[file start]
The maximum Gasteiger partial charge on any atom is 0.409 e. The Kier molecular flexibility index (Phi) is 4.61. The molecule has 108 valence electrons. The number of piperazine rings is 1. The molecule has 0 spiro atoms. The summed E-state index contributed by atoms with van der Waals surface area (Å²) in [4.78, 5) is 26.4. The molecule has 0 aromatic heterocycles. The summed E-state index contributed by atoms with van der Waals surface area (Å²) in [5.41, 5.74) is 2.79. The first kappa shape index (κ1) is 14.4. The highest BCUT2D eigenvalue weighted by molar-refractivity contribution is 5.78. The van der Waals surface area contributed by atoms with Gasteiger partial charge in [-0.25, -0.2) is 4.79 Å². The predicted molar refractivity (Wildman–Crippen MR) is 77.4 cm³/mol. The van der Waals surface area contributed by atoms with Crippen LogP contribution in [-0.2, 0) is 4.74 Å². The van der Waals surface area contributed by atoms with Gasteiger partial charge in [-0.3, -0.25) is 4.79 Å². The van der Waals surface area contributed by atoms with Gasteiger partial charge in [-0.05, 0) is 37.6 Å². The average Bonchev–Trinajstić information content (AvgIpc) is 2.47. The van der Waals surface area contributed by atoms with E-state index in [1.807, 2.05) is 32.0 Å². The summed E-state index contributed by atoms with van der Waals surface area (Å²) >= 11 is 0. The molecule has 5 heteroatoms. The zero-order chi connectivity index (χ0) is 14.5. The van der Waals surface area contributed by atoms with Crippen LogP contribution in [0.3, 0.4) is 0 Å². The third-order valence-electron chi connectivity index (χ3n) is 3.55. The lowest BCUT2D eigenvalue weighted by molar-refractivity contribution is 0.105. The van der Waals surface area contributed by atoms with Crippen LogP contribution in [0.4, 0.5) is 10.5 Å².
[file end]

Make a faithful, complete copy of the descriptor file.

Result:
The maximum Gasteiger partial charge on any atom is 0.409 e. The Kier molecular flexibility index (Phi) is 4.61. The molecule has 108 valence electrons. The number of piperazine rings is 1. The molecule has 0 spiro atoms. The summed E-state index contributed by atoms with van der Waals surface area (Å²) in [4.78, 5) is 26.4. The molecule has 0 aromatic heterocycles. The summed E-state index contributed by atoms with van der Waals surface area (Å²) in [5.41, 5.74) is 2.79. The first kappa shape index (κ1) is 14.4. The highest BCUT2D eigenvalue weighted by molar-refractivity contribution is 5.78. The van der Waals surface area contributed by atoms with Gasteiger partial charge in [-0.25, -0.2) is 4.79 Å². The predicted molar refractivity (Wildman–Crippen MR) is 77.4 cm³/mol. The van der Waals surface area contributed by atoms with Crippen LogP contribution in [-0.2, 0) is 4.74 Å². The van der Waals surface area contributed by atoms with Gasteiger partial charge in [-0.3, -0.25) is 4.79 Å². The van der Waals surface area contributed by atoms with Gasteiger partial charge in [-0.05, 0) is 37.6 Å². The average Bonchev–Trinajstić information content (AvgIpc) is 2.47. The van der Waals surface area contributed by atoms with E-state index in [1.807, 2.05) is 32.0 Å². The summed E-state index contributed by atoms with van der Waals surface area (Å²) >= 11 is 0. The molecule has 5 heteroatoms. The zero-order chi connectivity index (χ0) is 14.5. The van der Waals surface area contributed by atoms with Crippen LogP contribution in [0.3, 0.4) is 0 Å². The third-order valence-electron chi connectivity index (χ3n) is 3.55. The lowest BCUT2D eigenvalue weighted by molar-refractivity contribution is 0.105. The van der Waals surface area contributed by atoms with Crippen LogP contribution in [0.4, 0.5) is 10.5 Å².